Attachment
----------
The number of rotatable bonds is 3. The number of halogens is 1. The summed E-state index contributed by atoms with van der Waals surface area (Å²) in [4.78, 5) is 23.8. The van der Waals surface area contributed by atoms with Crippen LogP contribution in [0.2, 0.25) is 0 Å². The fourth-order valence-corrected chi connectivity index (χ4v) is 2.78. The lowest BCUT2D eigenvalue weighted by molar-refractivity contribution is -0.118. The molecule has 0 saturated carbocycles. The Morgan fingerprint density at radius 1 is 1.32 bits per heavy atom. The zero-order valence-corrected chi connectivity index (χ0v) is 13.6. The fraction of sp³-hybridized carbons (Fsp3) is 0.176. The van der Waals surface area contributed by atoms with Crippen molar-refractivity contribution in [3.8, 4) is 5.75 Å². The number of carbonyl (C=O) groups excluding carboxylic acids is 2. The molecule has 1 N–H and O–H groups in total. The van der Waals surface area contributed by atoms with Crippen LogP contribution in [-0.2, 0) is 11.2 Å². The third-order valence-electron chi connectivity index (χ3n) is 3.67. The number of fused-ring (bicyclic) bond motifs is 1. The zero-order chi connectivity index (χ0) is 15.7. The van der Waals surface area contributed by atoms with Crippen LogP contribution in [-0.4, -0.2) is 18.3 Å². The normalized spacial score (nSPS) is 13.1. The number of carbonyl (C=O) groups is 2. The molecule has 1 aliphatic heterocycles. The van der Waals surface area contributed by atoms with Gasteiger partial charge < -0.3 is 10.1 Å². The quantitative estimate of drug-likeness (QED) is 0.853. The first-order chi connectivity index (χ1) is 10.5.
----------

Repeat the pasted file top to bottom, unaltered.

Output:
The number of rotatable bonds is 3. The number of halogens is 1. The summed E-state index contributed by atoms with van der Waals surface area (Å²) in [4.78, 5) is 23.8. The van der Waals surface area contributed by atoms with Crippen LogP contribution in [0.2, 0.25) is 0 Å². The fourth-order valence-corrected chi connectivity index (χ4v) is 2.78. The lowest BCUT2D eigenvalue weighted by molar-refractivity contribution is -0.118. The molecule has 0 saturated carbocycles. The Morgan fingerprint density at radius 1 is 1.32 bits per heavy atom. The zero-order valence-corrected chi connectivity index (χ0v) is 13.6. The fraction of sp³-hybridized carbons (Fsp3) is 0.176. The van der Waals surface area contributed by atoms with Crippen molar-refractivity contribution in [3.8, 4) is 5.75 Å². The number of carbonyl (C=O) groups excluding carboxylic acids is 2. The molecule has 1 N–H and O–H groups in total. The van der Waals surface area contributed by atoms with Crippen LogP contribution in [-0.2, 0) is 11.2 Å². The third-order valence-electron chi connectivity index (χ3n) is 3.67. The number of fused-ring (bicyclic) bond motifs is 1. The zero-order chi connectivity index (χ0) is 15.7. The van der Waals surface area contributed by atoms with Crippen LogP contribution in [-0.4, -0.2) is 18.3 Å². The normalized spacial score (nSPS) is 13.1. The number of carbonyl (C=O) groups is 2. The molecule has 1 aliphatic heterocycles. The van der Waals surface area contributed by atoms with Gasteiger partial charge < -0.3 is 10.1 Å². The quantitative estimate of drug-likeness (QED) is 0.853. The first-order chi connectivity index (χ1) is 10.5.